Many expected more, perhaps because coach Jerrod Mayo previously said they would “burn some money” to bring in talent. Whether the Patriots' approach will prove to be the right approach is fair to debate, and my opinion boils down to this way – they have a lot of holes to fill, and some of their best players would have their contracts expiring, and if they don't, they won't. If they make re-signing them a priority, they'll dig themselves a deeper hole because it's unrealistic to think that splurging more on the others would immediately cure all their issues. So they had to work hard just to stay neutral.

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As Bill Belichick used to say, the team's building process continues throughout the year and they still have a lot of work to do, which is expected to include starting extension talks with promising fourth-year defensive tackle Christian Barmore.

4. Judon deal: When the Patriots restructured outside linebacker Matthew Judon's contract last August, cutting his 2024 base salary to $6.5 million as some of his money was rolled over to 2023, it primed both sides to return to the negotiating table this offseason.

Now, with the first wave of free agency over, it opens a window for the two sides to work out a solution, which they have begun tentatively exploring. Judon's return from a torn biceps tendon that limited him to four games last season adds a layer to any discussions, as the team will likely want to protect itself with incentives that reward Judon for being on the field.

5. Hooper Report: What do the Patriots get for nine-year veteran Austin Hooper, whom they signed to a one-year contract with a base value of $3 million?

“It's not a 'Y' that you're constantly putting on the line and asking to be blocked, but more of a traditional 'F' type receiving tight end-blocker position at the best, more of the back side,” said one NFL source with close knowledge of the matter. From the run. You want to make sure you don't put him in too much of a defensive position; he's not a roadie but he'll compete. He's better as a guard than he was a year ago. [Mike] Gesicki, who was actually more of a receiver than a tight end. He has the ability to get open, with speed and decent hands.”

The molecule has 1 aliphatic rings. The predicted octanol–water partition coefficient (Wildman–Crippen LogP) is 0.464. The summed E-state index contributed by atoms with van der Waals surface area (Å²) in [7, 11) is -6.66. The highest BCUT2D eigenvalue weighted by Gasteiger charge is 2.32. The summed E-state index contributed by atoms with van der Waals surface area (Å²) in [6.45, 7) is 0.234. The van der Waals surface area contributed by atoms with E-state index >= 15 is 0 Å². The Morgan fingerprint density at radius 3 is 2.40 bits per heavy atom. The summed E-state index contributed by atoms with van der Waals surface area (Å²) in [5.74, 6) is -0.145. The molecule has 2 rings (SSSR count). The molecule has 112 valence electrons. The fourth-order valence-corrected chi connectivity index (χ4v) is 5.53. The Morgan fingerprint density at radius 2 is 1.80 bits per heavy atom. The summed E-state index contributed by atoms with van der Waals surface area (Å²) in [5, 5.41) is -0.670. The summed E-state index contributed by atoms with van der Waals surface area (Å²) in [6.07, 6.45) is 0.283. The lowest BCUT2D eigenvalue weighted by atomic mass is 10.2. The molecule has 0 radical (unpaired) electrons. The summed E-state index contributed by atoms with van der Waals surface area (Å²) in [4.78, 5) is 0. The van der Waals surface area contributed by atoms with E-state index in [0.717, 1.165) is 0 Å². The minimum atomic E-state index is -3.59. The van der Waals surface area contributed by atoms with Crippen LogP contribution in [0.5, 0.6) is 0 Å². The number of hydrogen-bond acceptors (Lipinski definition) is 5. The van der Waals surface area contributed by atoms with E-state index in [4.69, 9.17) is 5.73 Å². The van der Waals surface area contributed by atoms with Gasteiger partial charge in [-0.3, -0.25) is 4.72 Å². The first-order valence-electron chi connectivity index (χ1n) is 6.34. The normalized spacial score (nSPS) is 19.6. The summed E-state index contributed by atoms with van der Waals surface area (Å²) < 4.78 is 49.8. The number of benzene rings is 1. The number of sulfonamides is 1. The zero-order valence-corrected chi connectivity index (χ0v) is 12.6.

6. Intel Takitaki: Linebacker Sione Takitaki, who signed a two-year deal with a base value of $6.6 million and a maximum value of $10.2 million in New England, developed into a team leader and signal-caller during his five-year stint with the Browns. Wolf, the Patriots' director of scouting, was one of Takitaki's biggest supporters when he was with the Browns and was the main reason the team selected him in the third round of the 2019 draft.

A scouting report from an executive familiar with Takitaki's playing style described him as “energetic, not the quickest, but sees the game well; versatile, can rush and attack – a very solid third or fourth linebacker.” Takitaki had the opportunity to return to Cleveland on a one-year deal, but the Patriots' willingness to commit to a two-year agreement contributed to his decision to leave.

7. Gibson Skill Set: Former Patriots offensive coaches in Washington have identified Antonio Gibson as a prime target, as his ability to catch passes and run the route. This highlights, in part, how the new regime was looking for more contrast between leading back Ramondre Stevenson and his backup than was the case last season with Ezekiel Elliott. One NFL executive saw value in the signing as long as Gibson picks up the offensive system and shows the ability to pass protection — which could be a challenge for the draft.

8. Trade Deadline/Emergency QB: The NFL's annual meeting begins Sunday, March 24 in Orlando, and seven teams (Steelers, Browns, Lions, Jets, Eagles, 49ers, Commanders) have proposed a change to the league's bylaws regarding the trade deadline, according to a league source. Last season, the trade deadline was after the Week 8 games, and the aforementioned clubs are proposing to postpone it by either a week or two.

The Bills also propose a bylaw change that would allow a quarterback to be promoted from the practice squad for a game and then be listed as a third-string/emergency quarterback. Under current rules, the third/emergency quarterback designation is only permitted for quarterbacks on the permanent 53-man roster.

9. They said that: “I think I'll trade the best player, other than the quarterback. I don't think this roster is ready for a quarterback. There are a lot of holes.” – ESPN analyst Dan Orlovsky, on NFL Live on Tuesday, regarding the Patriots and the No. 3 pick.

10. Did you know: Quarterback Jacoby Brissett is set to become the 30th player to have at least two different stints with the Patriots since 2000, assuming he makes the 2024 Opening Day roster and appears in a regular-season game.